Martyrs – the ten

Who murdered the ten Harugei  Malchus? The piyutim Arzei Halevanon”  and “Eileh Ezkera” said on Tisha B’Av  and Yom Kippur give no clue to the  murderer’s identity. Neither do they  say when this event took place and its  broader historical significance. Who was  responsible for perpetrating their deaths  and what were his motivations? 

In answer to the first question, the  person responsible for their deaths was  the Wicked Andrianus (see Pei’ah 7:1)  otherwise known as Hadrian. Chazal  regard him as so violently evil that they  call him the “Grinder of Bones” (e.g.  Bereishis Rabba 10:3). The historical  backdrop of the Asara Harugei Malchus  was the catastrophical Bar Kochva  rebellion that lasted for three and a  half years, concluding with the huge  massacre at Bar Kochva’s last stronghold  in Beitar.

After becoming Caesar in 3877/117,  one of Andrianus’ first tasks was to put  down the Quietus Rebellion. This was  the second Jewish revolt of the time  following the first revolt of the biryonim  at the time of the Churban and the third  Great Rebellion of Bar Kochva

As the Seder Olam Rabba records:  From the War of Aspanyus (Vespasian,  i.e. the Churban) until the War of Quietus  was fifty two years, and from the War of  Quietus until the Last War and the War  of Koziva (Bar Kochva) was seventeen  years, and the War of Koziva lasted for  three and a half years.”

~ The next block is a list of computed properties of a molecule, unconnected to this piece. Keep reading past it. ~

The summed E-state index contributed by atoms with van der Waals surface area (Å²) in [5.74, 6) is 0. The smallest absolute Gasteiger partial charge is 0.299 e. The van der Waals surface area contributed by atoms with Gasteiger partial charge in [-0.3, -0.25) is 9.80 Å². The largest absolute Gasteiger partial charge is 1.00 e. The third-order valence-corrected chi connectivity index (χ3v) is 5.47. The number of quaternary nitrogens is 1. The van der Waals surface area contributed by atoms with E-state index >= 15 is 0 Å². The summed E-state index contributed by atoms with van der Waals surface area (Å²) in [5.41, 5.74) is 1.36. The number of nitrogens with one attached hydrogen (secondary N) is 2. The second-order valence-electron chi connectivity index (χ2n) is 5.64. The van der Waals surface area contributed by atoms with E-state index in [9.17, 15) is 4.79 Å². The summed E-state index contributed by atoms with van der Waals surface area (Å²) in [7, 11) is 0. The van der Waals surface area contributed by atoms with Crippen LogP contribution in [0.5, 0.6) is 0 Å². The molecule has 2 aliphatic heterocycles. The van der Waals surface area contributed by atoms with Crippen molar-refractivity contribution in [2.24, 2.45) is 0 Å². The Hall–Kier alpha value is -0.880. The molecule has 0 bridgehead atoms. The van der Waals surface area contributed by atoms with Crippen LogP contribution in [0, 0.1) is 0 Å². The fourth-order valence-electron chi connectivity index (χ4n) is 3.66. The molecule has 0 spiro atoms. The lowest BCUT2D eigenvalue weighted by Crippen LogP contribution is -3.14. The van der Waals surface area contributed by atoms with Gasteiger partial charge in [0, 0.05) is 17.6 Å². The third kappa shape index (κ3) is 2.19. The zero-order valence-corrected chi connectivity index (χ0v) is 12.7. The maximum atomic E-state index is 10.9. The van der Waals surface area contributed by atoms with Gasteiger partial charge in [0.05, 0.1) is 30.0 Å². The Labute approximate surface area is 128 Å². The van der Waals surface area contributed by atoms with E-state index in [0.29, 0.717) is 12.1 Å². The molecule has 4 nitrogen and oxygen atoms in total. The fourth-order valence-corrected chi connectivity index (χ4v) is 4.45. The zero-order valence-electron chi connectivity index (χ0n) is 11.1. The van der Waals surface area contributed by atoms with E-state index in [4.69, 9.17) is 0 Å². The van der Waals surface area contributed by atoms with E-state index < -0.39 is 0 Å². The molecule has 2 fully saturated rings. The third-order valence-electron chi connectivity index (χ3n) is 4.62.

At first Andrianus seemed to be  living up to his reputation of being an  intelligent, cultured person, the sort of  gentle philosopher king described in  Greek philosophy. In general, Andrianus’  rule was noted for his lack of conflict,  preferring negotiation and compromise.  He allowed Jewish life to proceed  normally after the Quietus Revolt and  even spent time intellectualizing with  Chazal.

As the Medrash (Bereishis Raba  28:3) mentions, he asked R. Yehoshua  a number of questions including, “From  where will the Holy One ressurrect  a person in the future to come?” R.  Yehoshua answered, “From the luz bone  of the spine.” In another discussion,  Andrianus said to R. Yehoshua, “Great is  the sheep which survives among seventy  wolves,” to which R. Yehoshua replied,  “Great is the shepherd who saves and  breaks them before them” (Esther Rabba  10:11). 

Thirteen years into his reign after  visiting Yerushalayim for the first time,  Andrianus made an offer that seemed too  good to be true – the Jews were welcome  to rebuild their Beis Hamikdash!  As the Medrash (Bereishis Rabba  64:10) reports: